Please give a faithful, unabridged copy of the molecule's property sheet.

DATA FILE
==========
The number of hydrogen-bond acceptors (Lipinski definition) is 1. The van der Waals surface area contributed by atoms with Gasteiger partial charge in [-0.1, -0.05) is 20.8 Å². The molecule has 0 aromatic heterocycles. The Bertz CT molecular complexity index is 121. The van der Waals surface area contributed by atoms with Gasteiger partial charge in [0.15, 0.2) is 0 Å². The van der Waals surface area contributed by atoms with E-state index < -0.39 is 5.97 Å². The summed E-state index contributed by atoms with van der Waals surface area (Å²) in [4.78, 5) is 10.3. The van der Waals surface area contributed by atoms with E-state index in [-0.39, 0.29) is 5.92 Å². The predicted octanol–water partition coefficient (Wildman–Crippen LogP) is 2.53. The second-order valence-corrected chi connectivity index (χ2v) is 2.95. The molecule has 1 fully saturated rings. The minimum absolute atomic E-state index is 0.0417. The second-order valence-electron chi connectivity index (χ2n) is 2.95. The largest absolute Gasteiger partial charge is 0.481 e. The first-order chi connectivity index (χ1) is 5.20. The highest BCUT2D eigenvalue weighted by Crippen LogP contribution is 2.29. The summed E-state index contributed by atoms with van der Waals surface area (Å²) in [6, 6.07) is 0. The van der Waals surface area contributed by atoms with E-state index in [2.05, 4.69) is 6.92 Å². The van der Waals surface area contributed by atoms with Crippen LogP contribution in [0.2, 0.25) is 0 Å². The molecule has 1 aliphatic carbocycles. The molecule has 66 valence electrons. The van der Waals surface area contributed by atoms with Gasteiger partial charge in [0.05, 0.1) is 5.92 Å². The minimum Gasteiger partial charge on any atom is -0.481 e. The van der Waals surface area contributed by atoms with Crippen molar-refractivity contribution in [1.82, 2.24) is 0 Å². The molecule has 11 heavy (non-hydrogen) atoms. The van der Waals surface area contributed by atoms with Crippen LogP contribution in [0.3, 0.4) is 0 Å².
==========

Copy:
The number of hydrogen-bond acceptors (Lipinski definition) is 1. The van der Waals surface area contributed by atoms with Gasteiger partial charge in [-0.1, -0.05) is 20.8 Å². The molecule has 0 aromatic heterocycles. The Bertz CT molecular complexity index is 121. The van der Waals surface area contributed by atoms with Gasteiger partial charge in [0.15, 0.2) is 0 Å². The van der Waals surface area contributed by atoms with E-state index < -0.39 is 5.97 Å². The summed E-state index contributed by atoms with van der Waals surface area (Å²) in [4.78, 5) is 10.3. The van der Waals surface area contributed by atoms with E-state index in [-0.39, 0.29) is 5.92 Å². The predicted octanol–water partition coefficient (Wildman–Crippen LogP) is 2.53. The second-order valence-corrected chi connectivity index (χ2v) is 2.95. The molecule has 1 fully saturated rings. The minimum absolute atomic E-state index is 0.0417. The second-order valence-electron chi connectivity index (χ2n) is 2.95. The largest absolute Gasteiger partial charge is 0.481 e. The first-order chi connectivity index (χ1) is 5.20. The highest BCUT2D eigenvalue weighted by Crippen LogP contribution is 2.29. The summed E-state index contributed by atoms with van der Waals surface area (Å²) in [6, 6.07) is 0. The van der Waals surface area contributed by atoms with E-state index in [2.05, 4.69) is 6.92 Å². The van der Waals surface area contributed by atoms with Crippen LogP contribution in [0.2, 0.25) is 0 Å². The molecule has 1 aliphatic carbocycles. The molecule has 66 valence electrons. The van der Waals surface area contributed by atoms with Gasteiger partial charge in [0.05, 0.1) is 5.92 Å². The minimum Gasteiger partial charge on any atom is -0.481 e. The van der Waals surface area contributed by atoms with Crippen molar-refractivity contribution in [1.82, 2.24) is 0 Å². The molecule has 11 heavy (non-hydrogen) atoms. The van der Waals surface area contributed by atoms with Crippen LogP contribution in [0.3, 0.4) is 0 Å².